1. Choose the Add filter criteria bar above the displayed list of your GuardDuty findings.

  2. In the expanded list of attributes, select the attributes that you want to specify as the criteria for your filter. For example, Account ID and/or Action type. You can specify one attribute or a maximum of 50 attributes as the criteria for a particular filter.

    For the complete list of attributes that you can specify as filter criteria, see the details of the findingCriteria parameter of the CreateFilter operation.

  3. In the displayed text field, specify a value for each selected attribute and then select Apply.

    Note

    When you use the 'equal to' or 'not equal to' condition to filter on an attribute value, such as Account ID, you can specify a maximum of 50 values. After you apply a filter, you can convert the filter to exclude findings that match the filter by choosing the black dot to the left side of the filter name. This effectively creates a "not equals" filter for the selected attribute.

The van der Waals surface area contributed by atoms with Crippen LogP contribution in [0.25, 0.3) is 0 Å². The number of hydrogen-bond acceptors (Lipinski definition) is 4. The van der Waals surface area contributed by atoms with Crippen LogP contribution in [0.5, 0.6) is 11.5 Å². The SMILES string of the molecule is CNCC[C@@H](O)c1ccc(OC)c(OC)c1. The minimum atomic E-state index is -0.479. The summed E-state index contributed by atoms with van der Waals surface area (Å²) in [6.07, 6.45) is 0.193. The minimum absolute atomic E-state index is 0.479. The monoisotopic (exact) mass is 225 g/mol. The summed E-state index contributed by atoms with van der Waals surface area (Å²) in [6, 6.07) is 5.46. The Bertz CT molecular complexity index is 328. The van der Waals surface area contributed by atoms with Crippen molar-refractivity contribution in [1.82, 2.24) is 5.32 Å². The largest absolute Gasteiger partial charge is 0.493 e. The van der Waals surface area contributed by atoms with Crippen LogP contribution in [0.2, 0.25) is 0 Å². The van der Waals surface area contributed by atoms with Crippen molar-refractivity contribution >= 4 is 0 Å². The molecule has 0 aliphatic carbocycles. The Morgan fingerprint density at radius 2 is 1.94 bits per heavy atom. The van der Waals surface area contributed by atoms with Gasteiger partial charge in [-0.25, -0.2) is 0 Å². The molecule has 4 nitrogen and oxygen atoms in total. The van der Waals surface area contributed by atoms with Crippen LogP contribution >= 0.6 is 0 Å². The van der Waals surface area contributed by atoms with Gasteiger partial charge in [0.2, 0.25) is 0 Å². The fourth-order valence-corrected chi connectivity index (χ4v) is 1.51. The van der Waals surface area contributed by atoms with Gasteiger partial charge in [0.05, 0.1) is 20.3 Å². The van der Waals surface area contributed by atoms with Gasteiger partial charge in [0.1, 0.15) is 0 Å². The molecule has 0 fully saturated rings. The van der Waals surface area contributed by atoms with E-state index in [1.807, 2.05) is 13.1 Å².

4. To save the specified attributes and their values (filter criteria) as a filter, select Save. Provide the filter name and description, and then choose Done.

Suppression Rules

A suppression rule is a filter used to automatically archive new findings. After you create a suppression rule, new findings that match the criteria defined in the rule are automatically archived. You can use an existing filter to create a suppression rule, or define a new filter for the suppression rule as you create it.

To create a suppression rule

  1. On the GuardDuty Findings page, choose Suppress findings.

  2. Do one of the following: